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Wednesday, June 19, 2024

True the Vote Wins Fed. Election Lawsuit in Ga.

'There is no evidence that Defendants attempted to make any of the voters in this case feel timid or fearful, or that they experienced any actual reasonable intimidation...'

(Dmytro “Henry” AleksandrovHeadline USA) On Jan. 2, 2024, the conservative vote-monitoring organization True the Vote won a federal election lawsuit when a federal judge ruled that the organization’s challenges to Georgia voters’ eligibility didn’t amount to voter intimidation in the 2020 election.

In a 145-page ruling that was issued a little less than two months after the end of a civil trial, U.S. District Judge Steve C. Jones found that the defendants didn’t violate the Voting Rights Act, according to the Epoch Times.

Questions were raised by Texas-based True the Vote, its founder Catherine Engelbrecht and several other people about whether 364,000 Georgia voters were improperly registered because their voter registrations conflicted with their mailing addresses.

A group that was formed by former Georgia gubernatorial candidate Stacey Abrams, Fair Fight Inc., sued on behalf of several plaintiffs, which resulted in two groups fighting in court for seven days and ending the legal battle in early November 2023 in a nonjury trial in Jones’s courtroom in Gainesville, Ga.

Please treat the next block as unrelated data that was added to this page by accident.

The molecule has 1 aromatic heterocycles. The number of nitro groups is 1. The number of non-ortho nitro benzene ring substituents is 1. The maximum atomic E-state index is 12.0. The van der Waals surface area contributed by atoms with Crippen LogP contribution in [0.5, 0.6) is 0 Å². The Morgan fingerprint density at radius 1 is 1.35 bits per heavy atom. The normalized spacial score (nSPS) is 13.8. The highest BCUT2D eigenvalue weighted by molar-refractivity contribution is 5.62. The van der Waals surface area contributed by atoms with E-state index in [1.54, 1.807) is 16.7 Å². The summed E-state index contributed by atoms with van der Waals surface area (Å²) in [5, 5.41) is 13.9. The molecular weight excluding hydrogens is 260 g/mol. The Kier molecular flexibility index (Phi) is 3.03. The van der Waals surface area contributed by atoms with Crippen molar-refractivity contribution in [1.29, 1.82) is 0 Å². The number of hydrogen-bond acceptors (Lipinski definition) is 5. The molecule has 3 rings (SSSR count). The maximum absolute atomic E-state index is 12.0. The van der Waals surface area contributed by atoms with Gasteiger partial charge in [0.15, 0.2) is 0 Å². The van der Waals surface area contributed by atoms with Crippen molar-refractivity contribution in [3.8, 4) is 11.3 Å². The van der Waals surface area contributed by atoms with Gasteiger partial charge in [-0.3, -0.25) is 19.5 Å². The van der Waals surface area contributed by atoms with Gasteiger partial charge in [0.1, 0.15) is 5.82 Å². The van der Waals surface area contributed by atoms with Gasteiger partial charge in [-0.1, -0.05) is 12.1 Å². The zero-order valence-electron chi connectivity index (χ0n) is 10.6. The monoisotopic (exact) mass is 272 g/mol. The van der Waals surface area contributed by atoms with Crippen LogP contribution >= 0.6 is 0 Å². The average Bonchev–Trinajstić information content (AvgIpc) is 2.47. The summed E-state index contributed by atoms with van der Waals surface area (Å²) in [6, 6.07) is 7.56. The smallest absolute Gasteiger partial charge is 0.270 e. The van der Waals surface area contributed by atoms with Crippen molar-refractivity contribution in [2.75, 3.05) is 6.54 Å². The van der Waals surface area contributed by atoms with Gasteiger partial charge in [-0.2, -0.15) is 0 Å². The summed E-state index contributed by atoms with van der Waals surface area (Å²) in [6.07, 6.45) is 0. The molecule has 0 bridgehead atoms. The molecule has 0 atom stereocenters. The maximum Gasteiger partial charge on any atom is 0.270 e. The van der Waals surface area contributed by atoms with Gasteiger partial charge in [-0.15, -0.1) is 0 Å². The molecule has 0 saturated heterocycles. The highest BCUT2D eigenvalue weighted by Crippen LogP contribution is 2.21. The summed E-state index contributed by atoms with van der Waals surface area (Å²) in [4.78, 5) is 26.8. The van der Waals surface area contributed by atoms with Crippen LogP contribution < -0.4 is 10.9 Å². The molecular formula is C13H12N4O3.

In addition to Engelbrecht, the defendants included two data analysts, Mark Davis and Derek Somerville, mailing list printer Mark Williams and two other people, Ron Johnson and James Cooper.

“Having heard the evidence presented and the arguments made by the Parties, the Court maintains its prior concerns about the manner Defendants utilized (Georgia law) to challenge individual voters. The Court, however, ultimately concludes that, as a legal matter, Plaintiffs have not carried their burden to show a violation of Section 11(b) (of the Voting Rights Act.) Accordingly, the Court enters judgment in favor (of) Defendants,” Jones wrote.

He then continued explaining why True the Vote did not commit any crime.

“There is no evidence that Defendants attempted to make any of the voters in this case feel timid or fearful, or that they experienced any actual reasonable intimidation,” Jones added.

He then wrote about how the organization’s advertising, podcasts and press releases about the challenges weren’t intimidating in the way that direct calls to their telephone numbers would be.

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